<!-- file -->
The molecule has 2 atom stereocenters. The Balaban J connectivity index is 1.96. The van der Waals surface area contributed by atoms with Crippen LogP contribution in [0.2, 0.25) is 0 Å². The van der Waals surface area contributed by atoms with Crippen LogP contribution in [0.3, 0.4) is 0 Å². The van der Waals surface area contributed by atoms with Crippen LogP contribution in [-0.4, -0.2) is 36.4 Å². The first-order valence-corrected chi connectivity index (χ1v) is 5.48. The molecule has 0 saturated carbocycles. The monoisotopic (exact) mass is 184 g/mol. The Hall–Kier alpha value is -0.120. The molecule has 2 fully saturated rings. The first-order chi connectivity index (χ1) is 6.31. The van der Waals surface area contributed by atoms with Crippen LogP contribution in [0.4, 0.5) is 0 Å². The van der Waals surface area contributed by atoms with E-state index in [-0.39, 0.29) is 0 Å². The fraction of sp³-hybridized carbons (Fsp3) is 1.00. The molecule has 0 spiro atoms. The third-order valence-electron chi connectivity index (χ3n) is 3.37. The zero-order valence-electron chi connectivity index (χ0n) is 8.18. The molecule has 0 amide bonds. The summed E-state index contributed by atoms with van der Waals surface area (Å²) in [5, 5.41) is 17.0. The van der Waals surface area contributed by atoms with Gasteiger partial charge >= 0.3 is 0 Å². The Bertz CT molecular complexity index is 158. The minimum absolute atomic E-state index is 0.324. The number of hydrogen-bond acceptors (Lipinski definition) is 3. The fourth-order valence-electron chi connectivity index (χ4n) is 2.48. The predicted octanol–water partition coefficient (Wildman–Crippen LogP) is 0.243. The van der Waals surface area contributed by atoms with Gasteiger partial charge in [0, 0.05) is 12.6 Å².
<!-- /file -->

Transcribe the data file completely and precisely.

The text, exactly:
The molecule has 2 atom stereocenters. The Balaban J connectivity index is 1.96. The van der Waals surface area contributed by atoms with Crippen LogP contribution in [0.2, 0.25) is 0 Å². The van der Waals surface area contributed by atoms with Crippen LogP contribution in [0.3, 0.4) is 0 Å². The van der Waals surface area contributed by atoms with Crippen LogP contribution in [-0.4, -0.2) is 36.4 Å². The first-order valence-corrected chi connectivity index (χ1v) is 5.48. The molecule has 0 saturated carbocycles. The monoisotopic (exact) mass is 184 g/mol. The Hall–Kier alpha value is -0.120. The molecule has 2 fully saturated rings. The first-order chi connectivity index (χ1) is 6.31. The van der Waals surface area contributed by atoms with Crippen LogP contribution in [0.4, 0.5) is 0 Å². The van der Waals surface area contributed by atoms with E-state index in [-0.39, 0.29) is 0 Å². The fraction of sp³-hybridized carbons (Fsp3) is 1.00. The molecule has 0 spiro atoms. The third-order valence-electron chi connectivity index (χ3n) is 3.37. The zero-order valence-electron chi connectivity index (χ0n) is 8.18. The molecule has 0 amide bonds. The summed E-state index contributed by atoms with van der Waals surface area (Å²) in [5, 5.41) is 17.0. The van der Waals surface area contributed by atoms with Gasteiger partial charge >= 0.3 is 0 Å². The Bertz CT molecular complexity index is 158. The minimum absolute atomic E-state index is 0.324. The number of hydrogen-bond acceptors (Lipinski definition) is 3. The fourth-order valence-electron chi connectivity index (χ4n) is 2.48. The predicted octanol–water partition coefficient (Wildman–Crippen LogP) is 0.243. The van der Waals surface area contributed by atoms with Gasteiger partial charge in [0, 0.05) is 12.6 Å².